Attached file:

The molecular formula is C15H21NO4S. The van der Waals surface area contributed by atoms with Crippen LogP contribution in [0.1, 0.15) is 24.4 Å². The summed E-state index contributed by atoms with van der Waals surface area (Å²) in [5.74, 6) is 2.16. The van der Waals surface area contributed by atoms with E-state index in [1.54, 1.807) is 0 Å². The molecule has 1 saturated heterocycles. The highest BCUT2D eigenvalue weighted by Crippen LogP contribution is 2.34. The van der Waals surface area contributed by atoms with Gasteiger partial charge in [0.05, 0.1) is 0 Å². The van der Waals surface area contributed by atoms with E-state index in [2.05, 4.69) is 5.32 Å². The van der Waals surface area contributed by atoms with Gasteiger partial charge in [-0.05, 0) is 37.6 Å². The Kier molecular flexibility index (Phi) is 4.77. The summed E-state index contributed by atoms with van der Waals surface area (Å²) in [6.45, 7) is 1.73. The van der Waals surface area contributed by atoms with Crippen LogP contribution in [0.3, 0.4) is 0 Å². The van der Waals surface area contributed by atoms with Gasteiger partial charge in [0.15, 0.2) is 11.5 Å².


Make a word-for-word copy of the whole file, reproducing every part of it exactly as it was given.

The molecular formula is C15H21NO4S. The van der Waals surface area contributed by atoms with Crippen LogP contribution in [0.1, 0.15) is 24.4 Å². The summed E-state index contributed by atoms with van der Waals surface area (Å²) in [5.74, 6) is 2.16. The van der Waals surface area contributed by atoms with E-state index in [1.54, 1.807) is 0 Å². The molecule has 1 saturated heterocycles. The highest BCUT2D eigenvalue weighted by Crippen LogP contribution is 2.34. The van der Waals surface area contributed by atoms with Gasteiger partial charge in [0.05, 0.1) is 0 Å². The van der Waals surface area contributed by atoms with E-state index in [2.05, 4.69) is 5.32 Å². The van der Waals surface area contributed by atoms with Gasteiger partial charge in [-0.05, 0) is 37.6 Å². The Kier molecular flexibility index (Phi) is 4.77. The summed E-state index contributed by atoms with van der Waals surface area (Å²) in [6.45, 7) is 1.73. The van der Waals surface area contributed by atoms with Crippen LogP contribution in [0.3, 0.4) is 0 Å². The van der Waals surface area contributed by atoms with Gasteiger partial charge in [0.15, 0.2) is 11.5 Å².